FRANKFORT — Secretary of State Trey Grayson's exploratory committee for a possible U.S. Senate bid reports raising $602,699 since May 6, his campaign announced Monday.
Although Grayson's total more than doubles what fellow Republican incumbent Jim Bunning raised in the first quarter of the year, it's not clear what effect Grayson's tally will have on Bunning's campaign.
Bunning, considered vulnerable in the race, had no comment Monday on Grayson's campaign fund-raising report.
The Hall of Fame pitcher has until July 15 to file his own second-quarter campaign finance report with the Federal Election Commission. He is expected to be asked about his fund-raising Tuesday morning in a weekly telephone conference with reporters.
Bunning has said he plans to run again but that he would reassess his campaign efforts after seeing how much money he could raise in the second quarter.
Bunning, who has been in the Senate since January 1999, raised $262,980 in the first quarter of this year and has said he will need about $7 million to run against a Democratic challenger.
Grayson has not yet filed his report to identify the sources of his contributions. He only issued a news release about it Monday.
Lexington businessman Jim Host, who has contributed to Bunning's and Grayson's campaigns, said Grayson's report shows that "he can become a super-viable candidate if Jim Bunning gets out."
Louisville businessman Bill Stone, a friend of Bunning, said Grayson's fund-raising ability "demonstrates how completely the public has backed his job as secretary of state for the last six years."
Stone said he had "no guess" on how Bunning might react to Grayson's report.
Grayson said in a statement that he is "humbled by the outpouring of support from men and women across Kentucky.
"As I traveled around the Commonwealth the last few weeks, the encouragement I received was overwhelming and confirmed the solid base of support I am finding for a run for U.S. Senate," he said.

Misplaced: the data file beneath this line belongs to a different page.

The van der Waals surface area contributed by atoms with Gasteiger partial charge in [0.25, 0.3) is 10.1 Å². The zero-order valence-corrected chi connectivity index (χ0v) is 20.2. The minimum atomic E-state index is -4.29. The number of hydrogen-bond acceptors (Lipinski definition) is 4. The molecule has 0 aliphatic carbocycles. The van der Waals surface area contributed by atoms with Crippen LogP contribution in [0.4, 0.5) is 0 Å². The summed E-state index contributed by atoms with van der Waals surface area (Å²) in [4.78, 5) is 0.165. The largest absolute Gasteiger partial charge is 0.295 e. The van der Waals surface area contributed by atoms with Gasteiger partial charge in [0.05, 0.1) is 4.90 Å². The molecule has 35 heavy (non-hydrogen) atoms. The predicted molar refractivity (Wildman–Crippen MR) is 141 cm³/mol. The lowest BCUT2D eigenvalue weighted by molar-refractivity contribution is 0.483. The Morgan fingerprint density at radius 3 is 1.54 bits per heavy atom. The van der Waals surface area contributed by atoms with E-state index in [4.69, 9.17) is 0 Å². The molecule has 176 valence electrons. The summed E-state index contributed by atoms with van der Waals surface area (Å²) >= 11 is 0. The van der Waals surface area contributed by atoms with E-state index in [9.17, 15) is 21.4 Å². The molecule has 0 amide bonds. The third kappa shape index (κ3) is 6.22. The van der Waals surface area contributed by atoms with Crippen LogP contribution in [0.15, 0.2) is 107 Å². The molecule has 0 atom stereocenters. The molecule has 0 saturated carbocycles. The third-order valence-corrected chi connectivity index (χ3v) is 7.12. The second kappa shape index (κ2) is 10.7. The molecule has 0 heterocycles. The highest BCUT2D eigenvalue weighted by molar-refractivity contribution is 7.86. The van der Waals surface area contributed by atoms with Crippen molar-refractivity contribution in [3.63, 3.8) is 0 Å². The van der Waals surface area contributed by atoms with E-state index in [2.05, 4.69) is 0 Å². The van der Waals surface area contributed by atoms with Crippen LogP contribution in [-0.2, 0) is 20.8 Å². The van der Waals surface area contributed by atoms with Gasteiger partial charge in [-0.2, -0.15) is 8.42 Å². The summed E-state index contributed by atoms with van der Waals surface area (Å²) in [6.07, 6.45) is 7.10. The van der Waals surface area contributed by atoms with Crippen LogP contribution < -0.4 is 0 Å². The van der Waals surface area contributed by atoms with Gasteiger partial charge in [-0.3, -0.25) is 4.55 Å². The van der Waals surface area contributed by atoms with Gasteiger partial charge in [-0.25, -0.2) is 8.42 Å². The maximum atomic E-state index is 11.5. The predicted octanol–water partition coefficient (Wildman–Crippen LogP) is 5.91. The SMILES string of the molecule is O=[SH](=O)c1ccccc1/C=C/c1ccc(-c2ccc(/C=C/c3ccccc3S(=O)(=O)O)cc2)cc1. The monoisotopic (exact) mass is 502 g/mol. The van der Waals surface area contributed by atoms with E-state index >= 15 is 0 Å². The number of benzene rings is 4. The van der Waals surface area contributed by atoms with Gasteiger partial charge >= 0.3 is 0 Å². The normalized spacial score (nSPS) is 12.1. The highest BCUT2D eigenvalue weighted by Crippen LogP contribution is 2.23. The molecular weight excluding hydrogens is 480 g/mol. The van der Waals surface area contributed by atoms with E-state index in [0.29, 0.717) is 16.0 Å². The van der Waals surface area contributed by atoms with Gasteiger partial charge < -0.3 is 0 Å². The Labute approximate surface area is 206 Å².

Grayson initially said he had no plans to run for the office if Bunning seeks re-election. Recently, he has said he has no plans at this time to run if Bunning is in the race.
Grayson's campaign said more than 99 percent of contributions it received were from individuals and 93 percent of the contributors are Kentucky residents. Online contributions totaled more than $120,000.
Contributions were received from more than 1,150 donors in 101 of 120 Kentucky counties, and 65 percent were for $250 or less. The campaign has $572,103 on hand.
"This is an impressive accomplishment for any exploratory committee, but particularly for Trey, who did it in such a short amount of time," Terry Forcht of Forcht Bank said in a statement.
Rand Paul, a Bowling Green ophthalmologist and the son of 2008 U.S. presidential contender Ron Paul, reported on his Web site that his GOP campaign for the U.S. Senate has raised $114,337.
His campaign spokesman, Christopher Hightower, noted that Paul is a first-time candidate and said Paul's contributions mainly have come from grass-roots supporters.
Cathy Bailey, a former ambassador to Latvia and a Louisville-based philanthropist, also has expressed an interest in running for the 2010 Republican nomination for the U.S. Senate seat. She did not return phone calls Monday.
Bill Johnson, a Todd County Navy veteran and businessman who recently said he is entering the race, said Monday that he has been working more on organization than raising money.
He said he expects donations to increase after visits to the state by Alan Keyes, a conservative political activist who has run for president and the U.S. Senate, and Robert G. Heft, designer of the current, 50-state American flag.
Keyes is to speak for Johnson at a pro-life dinner Sept. 26 in Louisville. Heft is to appear with Johnson at a public flag-raising ceremony at 7 p.m. July 30 in Elkton's City Hall; at Johnson's home, 200 Georgetown Circle in Elkton, at noon July 31; and at the Fancy Farm political picnic Aug. 1.
Spokesmen for the two major Democratic candidates in Kentucky's 2010 U.S. Senate race — Attorney General Jack Conway and Lt. Gov. Daniel Mongiardo — said Monday they still were compiling their candidates' latest campaign finance reports.
Darlene Fitzgerald Price, a former U.S. Customs agent from McCreary County who has said she will be a Democratic candidate in the race, could not be reached for comment.